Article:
How the Metroid Series’ “Varia Suit” Was Originally a Mistranslation


In the Metroid games, Samus can get a suit known as the “Varia Suit”. It usually provides extra defense and lets her explore high-temperature areas. It’s been a staple of the games since the very first game, even. What you might not know is that the name “Varia” is actually a mistranslation of the word “Barrier”.

In the very first Metroid game, the English instructions call it “Varia”. Looking at the Japanese instructions, we see that it’s spelled バリア, or “baria”.

Ooh this takes me back to my Zelda comparison days!
(Image courtesy of Metroid Database)

Basically, バリア is the English word “Barrier” written in Japanese:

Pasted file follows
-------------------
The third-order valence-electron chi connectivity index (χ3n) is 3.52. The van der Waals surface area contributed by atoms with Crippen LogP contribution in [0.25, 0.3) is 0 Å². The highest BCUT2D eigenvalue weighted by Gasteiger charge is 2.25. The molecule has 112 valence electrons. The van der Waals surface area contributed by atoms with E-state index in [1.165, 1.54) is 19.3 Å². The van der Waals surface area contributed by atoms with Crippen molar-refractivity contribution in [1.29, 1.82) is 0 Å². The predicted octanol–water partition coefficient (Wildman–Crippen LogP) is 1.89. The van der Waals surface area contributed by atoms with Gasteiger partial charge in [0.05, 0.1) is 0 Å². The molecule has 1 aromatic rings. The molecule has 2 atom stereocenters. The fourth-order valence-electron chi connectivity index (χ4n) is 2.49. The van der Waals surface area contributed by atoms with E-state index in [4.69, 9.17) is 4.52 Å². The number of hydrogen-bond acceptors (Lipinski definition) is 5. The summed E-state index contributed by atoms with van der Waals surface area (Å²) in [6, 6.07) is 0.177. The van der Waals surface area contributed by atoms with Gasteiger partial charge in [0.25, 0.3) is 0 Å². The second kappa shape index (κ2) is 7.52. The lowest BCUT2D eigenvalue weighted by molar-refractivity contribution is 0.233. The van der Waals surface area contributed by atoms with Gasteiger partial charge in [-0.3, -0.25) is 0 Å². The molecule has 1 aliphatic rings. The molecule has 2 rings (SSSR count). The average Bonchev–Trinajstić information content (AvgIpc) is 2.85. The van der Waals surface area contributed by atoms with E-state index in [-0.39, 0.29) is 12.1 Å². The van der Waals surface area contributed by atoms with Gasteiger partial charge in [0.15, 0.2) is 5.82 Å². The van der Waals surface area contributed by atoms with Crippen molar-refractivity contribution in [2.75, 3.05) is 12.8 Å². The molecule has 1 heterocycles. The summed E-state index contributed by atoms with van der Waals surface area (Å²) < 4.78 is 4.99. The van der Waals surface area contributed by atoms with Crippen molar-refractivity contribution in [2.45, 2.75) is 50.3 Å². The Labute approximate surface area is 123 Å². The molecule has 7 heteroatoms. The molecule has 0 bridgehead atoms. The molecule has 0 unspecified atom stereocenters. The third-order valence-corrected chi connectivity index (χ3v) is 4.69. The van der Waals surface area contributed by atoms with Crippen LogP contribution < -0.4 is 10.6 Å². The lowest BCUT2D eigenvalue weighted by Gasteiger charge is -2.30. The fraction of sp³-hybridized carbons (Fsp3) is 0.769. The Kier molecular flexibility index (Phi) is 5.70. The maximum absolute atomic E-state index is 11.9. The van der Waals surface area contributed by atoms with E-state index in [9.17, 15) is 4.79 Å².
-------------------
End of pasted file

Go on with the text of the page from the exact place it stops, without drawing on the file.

Green Goddess to the rescue!

The word is used in actual, real-life Japanese too, so it’s not some entirely crazy word for Japanese players. But because going between Japanese and English and back can cause problems, when the name was translated back into English the translators must’ve thought it was just some made-up word and went with “Varia”, which is a completely understandable choice to make. It just wasn’t what the creators originally intended.

Still, the “Varia” translation has remained intact ever since, which is actually really cool. Here’s a look at it in Super Metroid, for example:

I love this game it is a good game

(Say, does anyone have any other screenshots of the “Varia” name on-screen? I’ve had a hard time locating any…)

Anyway, I’m glad Nintendo never felt the need to go back and fix that like they did with things like Princess Toadstool/Princess Peach – in my mind “Varia Suit” does sound cooler and more sci-fi than generic old “Barrier Suit”.